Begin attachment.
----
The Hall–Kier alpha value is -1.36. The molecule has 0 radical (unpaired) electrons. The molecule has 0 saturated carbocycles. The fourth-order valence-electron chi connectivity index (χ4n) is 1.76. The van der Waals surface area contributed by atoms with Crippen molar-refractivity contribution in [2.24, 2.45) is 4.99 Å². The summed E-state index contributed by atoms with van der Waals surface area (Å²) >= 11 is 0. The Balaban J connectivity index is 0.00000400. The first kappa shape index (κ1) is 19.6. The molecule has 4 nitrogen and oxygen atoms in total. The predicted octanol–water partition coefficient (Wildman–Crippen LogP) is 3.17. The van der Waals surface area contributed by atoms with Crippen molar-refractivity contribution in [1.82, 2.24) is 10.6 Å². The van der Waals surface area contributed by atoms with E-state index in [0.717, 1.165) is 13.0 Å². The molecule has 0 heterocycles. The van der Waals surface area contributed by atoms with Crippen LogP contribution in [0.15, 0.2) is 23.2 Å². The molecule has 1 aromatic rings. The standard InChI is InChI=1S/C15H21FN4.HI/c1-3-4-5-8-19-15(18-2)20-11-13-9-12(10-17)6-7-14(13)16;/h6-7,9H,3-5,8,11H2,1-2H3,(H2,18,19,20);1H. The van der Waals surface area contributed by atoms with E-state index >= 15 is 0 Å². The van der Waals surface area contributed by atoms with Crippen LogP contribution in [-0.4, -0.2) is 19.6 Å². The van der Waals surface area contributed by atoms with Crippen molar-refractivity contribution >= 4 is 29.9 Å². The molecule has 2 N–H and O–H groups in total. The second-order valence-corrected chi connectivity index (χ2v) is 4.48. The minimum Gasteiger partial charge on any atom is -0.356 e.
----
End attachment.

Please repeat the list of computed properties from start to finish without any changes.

The Hall–Kier alpha value is -1.36. The molecule has 0 radical (unpaired) electrons. The molecule has 0 saturated carbocycles. The fourth-order valence-electron chi connectivity index (χ4n) is 1.76. The van der Waals surface area contributed by atoms with Crippen molar-refractivity contribution in [2.24, 2.45) is 4.99 Å². The summed E-state index contributed by atoms with van der Waals surface area (Å²) >= 11 is 0. The Balaban J connectivity index is 0.00000400. The first kappa shape index (κ1) is 19.6. The molecule has 4 nitrogen and oxygen atoms in total. The predicted octanol–water partition coefficient (Wildman–Crippen LogP) is 3.17. The van der Waals surface area contributed by atoms with Crippen molar-refractivity contribution in [1.82, 2.24) is 10.6 Å². The van der Waals surface area contributed by atoms with E-state index in [0.717, 1.165) is 13.0 Å². The molecule has 0 heterocycles. The van der Waals surface area contributed by atoms with Crippen LogP contribution in [0.15, 0.2) is 23.2 Å². The molecule has 1 aromatic rings. The standard InChI is InChI=1S/C15H21FN4.HI/c1-3-4-5-8-19-15(18-2)20-11-13-9-12(10-17)6-7-14(13)16;/h6-7,9H,3-5,8,11H2,1-2H3,(H2,18,19,20);1H. The van der Waals surface area contributed by atoms with E-state index >= 15 is 0 Å². The van der Waals surface area contributed by atoms with Crippen LogP contribution in [-0.4, -0.2) is 19.6 Å². The van der Waals surface area contributed by atoms with Crippen molar-refractivity contribution >= 4 is 29.9 Å². The molecule has 2 N–H and O–H groups in total. The second-order valence-corrected chi connectivity index (χ2v) is 4.48. The minimum Gasteiger partial charge on any atom is -0.356 e.